How to Pass Investment Banking Tests (Verbal, Numerical, Logical)

Most people get knocked out at the verbal, numerical and logical reasoning test stage of an application. To meet the high thresholds set by banks, you need to harness practice providers and document each test you go through, thereby using each round as practice for the next one. This documentation becomes increasingly important for banks that use the same providers, which I provide insights for below.

Do not underestimate the importance of preparing for these tests. Graduate First estimates that at least 70% of applicants get rejected from Morgan Stanley solely because of their online test scores. These companies set extremely high thresholds because it is much cheaper and less time-consuming for them to have an algorithm reject an applicant than from a face-to-face interview.

Also, many people cheat which bumps up the threshold required to move onto the next stage. I do not advocate cheating, but what I do recommend is getting extremely familiar with the online tests through reflection and practice. Here are three core tips:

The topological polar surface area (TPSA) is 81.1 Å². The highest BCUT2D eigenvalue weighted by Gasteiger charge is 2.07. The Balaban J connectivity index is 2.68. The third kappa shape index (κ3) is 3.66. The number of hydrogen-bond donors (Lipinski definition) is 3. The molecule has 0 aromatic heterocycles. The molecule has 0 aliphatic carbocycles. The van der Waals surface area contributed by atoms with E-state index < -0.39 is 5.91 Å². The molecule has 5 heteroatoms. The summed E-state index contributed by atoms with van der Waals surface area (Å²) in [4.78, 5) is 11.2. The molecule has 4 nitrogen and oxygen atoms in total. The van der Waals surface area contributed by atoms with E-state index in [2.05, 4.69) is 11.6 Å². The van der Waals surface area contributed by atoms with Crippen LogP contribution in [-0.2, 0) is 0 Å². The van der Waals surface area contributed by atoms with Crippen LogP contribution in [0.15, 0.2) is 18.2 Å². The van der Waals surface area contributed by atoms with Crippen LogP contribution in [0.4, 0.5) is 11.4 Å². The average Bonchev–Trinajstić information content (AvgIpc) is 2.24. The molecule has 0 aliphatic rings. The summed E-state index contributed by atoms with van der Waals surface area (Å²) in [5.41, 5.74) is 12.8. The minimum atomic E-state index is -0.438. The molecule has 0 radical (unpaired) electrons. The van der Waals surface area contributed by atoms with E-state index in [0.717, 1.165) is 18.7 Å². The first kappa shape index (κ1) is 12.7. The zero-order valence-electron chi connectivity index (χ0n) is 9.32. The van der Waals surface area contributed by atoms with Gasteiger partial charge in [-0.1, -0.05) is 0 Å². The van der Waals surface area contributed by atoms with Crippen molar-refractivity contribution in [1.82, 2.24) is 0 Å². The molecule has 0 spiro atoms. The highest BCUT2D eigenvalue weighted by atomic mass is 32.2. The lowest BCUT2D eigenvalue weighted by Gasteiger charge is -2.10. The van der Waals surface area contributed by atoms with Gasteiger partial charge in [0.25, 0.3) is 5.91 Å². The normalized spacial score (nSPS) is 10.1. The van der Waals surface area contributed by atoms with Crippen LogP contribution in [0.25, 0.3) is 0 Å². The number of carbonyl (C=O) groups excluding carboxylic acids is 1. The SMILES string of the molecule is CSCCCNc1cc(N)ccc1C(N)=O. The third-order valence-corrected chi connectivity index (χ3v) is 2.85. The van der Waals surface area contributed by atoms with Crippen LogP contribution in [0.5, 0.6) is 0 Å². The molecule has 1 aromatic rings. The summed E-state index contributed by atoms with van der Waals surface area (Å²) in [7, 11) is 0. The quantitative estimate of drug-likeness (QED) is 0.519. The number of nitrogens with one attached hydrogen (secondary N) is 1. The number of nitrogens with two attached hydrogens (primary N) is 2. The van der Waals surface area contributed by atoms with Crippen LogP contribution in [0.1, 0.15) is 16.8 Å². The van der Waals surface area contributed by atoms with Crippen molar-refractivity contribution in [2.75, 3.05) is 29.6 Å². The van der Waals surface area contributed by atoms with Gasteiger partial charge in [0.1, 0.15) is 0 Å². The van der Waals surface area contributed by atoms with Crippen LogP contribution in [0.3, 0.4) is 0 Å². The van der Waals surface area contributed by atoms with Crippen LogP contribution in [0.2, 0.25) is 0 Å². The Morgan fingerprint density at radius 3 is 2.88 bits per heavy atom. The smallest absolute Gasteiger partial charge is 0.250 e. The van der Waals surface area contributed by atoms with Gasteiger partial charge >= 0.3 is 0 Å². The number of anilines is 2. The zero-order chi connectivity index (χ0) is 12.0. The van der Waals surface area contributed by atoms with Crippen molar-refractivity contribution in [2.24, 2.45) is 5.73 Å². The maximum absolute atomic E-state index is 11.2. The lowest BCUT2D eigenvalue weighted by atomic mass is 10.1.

1. Use practice providers ahead of doing the test. For example, I bought the JobTestPrep 3 months subscription during my own application season ahead of the first round of tests since this seemed to offer the greatest variety of test providers.
  2. Learn which firms use the same provider and treat each respective test that overlaps also as practice for the next identical one you’ll face. I provide a map of the different providers for Aon/Cut-e, Korn Ferry/Talent-Q, Job Simulators and many others below.
  3. Document each test attempt. Use your knowledge of which providers overlap to diligently document and reflect after each test attempt. For example, if RBC and Morgan Stanley both have the same Aon/Cut-e test and you know that Morgan Stanley has a higher threshold needed to pass, then doing the RBC version first will massively boost your chances of success with the Morgan Stanley one.

Below, I map out the different overlapping providers that I documented during my own application season. These combinations may have changed since I did them, so I recommend making your own spreadsheet documenting the overlapping providers.


  • Morgan Stanley: extremely high threshold needed to pass so you need to be extremely familiar before attempting this test otherwise they will just instantly reject you.
  • RBC: Exactly the same as the Morgan Stanley one.
  • Credit Suisse: Exactly the same as the ones above.
  • Nomura: Same numerical as the others, but for logical, use the practice run that Nomura let you complete to identify which type of logical test you should use for practice. From memory, I remember using the Assessment Day pack that involved the diamond-shaped boxes and letter/number combinations.
  • BNP Paribas: Despite being the same format, I found they used the industrials pack instead of the financial one from Aon/Cut-e.

‘Korn Ferry/TalentQ’

Job Simulators